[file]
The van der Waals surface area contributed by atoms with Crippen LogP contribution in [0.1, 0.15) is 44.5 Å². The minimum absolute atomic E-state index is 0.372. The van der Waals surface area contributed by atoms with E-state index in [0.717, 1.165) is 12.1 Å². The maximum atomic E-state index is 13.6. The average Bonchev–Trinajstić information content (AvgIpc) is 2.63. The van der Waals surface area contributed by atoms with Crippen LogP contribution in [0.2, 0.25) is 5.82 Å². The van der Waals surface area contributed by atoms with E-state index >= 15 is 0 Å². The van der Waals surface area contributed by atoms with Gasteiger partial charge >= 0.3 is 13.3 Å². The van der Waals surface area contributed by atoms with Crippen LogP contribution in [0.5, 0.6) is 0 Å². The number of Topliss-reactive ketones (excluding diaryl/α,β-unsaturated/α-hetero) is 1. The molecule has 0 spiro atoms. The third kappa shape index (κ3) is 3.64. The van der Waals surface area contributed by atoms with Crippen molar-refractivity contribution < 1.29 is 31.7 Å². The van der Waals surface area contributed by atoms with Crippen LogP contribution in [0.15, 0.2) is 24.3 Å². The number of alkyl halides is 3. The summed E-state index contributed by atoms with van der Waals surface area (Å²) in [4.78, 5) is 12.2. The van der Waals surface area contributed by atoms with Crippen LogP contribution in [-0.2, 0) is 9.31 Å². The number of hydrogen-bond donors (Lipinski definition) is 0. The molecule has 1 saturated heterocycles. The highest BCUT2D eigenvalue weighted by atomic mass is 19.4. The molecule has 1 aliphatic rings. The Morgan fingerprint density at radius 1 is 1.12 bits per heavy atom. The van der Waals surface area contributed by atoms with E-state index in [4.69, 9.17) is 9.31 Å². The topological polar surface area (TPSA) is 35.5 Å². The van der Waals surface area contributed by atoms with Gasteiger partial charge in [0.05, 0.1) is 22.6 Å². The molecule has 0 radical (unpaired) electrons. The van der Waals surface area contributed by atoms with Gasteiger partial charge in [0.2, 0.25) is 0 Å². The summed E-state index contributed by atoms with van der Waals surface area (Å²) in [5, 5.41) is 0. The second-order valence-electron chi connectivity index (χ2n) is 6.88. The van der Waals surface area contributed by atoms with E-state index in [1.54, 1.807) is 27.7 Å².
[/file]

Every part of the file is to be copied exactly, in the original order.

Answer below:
The van der Waals surface area contributed by atoms with Crippen LogP contribution in [0.1, 0.15) is 44.5 Å². The minimum absolute atomic E-state index is 0.372. The van der Waals surface area contributed by atoms with E-state index in [0.717, 1.165) is 12.1 Å². The maximum atomic E-state index is 13.6. The average Bonchev–Trinajstić information content (AvgIpc) is 2.63. The van der Waals surface area contributed by atoms with Crippen LogP contribution in [0.2, 0.25) is 5.82 Å². The van der Waals surface area contributed by atoms with E-state index >= 15 is 0 Å². The van der Waals surface area contributed by atoms with Gasteiger partial charge >= 0.3 is 13.3 Å². The van der Waals surface area contributed by atoms with Crippen LogP contribution in [0.5, 0.6) is 0 Å². The number of Topliss-reactive ketones (excluding diaryl/α,β-unsaturated/α-hetero) is 1. The molecule has 0 spiro atoms. The third kappa shape index (κ3) is 3.64. The van der Waals surface area contributed by atoms with Crippen molar-refractivity contribution < 1.29 is 31.7 Å². The van der Waals surface area contributed by atoms with Crippen LogP contribution in [0.15, 0.2) is 24.3 Å². The number of alkyl halides is 3. The summed E-state index contributed by atoms with van der Waals surface area (Å²) in [4.78, 5) is 12.2. The van der Waals surface area contributed by atoms with Crippen LogP contribution in [-0.2, 0) is 9.31 Å². The number of hydrogen-bond donors (Lipinski definition) is 0. The molecule has 1 saturated heterocycles. The highest BCUT2D eigenvalue weighted by atomic mass is 19.4. The molecule has 1 aliphatic rings. The Morgan fingerprint density at radius 1 is 1.12 bits per heavy atom. The van der Waals surface area contributed by atoms with E-state index in [4.69, 9.17) is 9.31 Å². The topological polar surface area (TPSA) is 35.5 Å². The van der Waals surface area contributed by atoms with Gasteiger partial charge in [0.05, 0.1) is 22.6 Å². The molecule has 0 radical (unpaired) electrons. The van der Waals surface area contributed by atoms with Gasteiger partial charge in [0.2, 0.25) is 0 Å². The summed E-state index contributed by atoms with van der Waals surface area (Å²) in [5, 5.41) is 0. The second-order valence-electron chi connectivity index (χ2n) is 6.88. The van der Waals surface area contributed by atoms with E-state index in [1.54, 1.807) is 27.7 Å².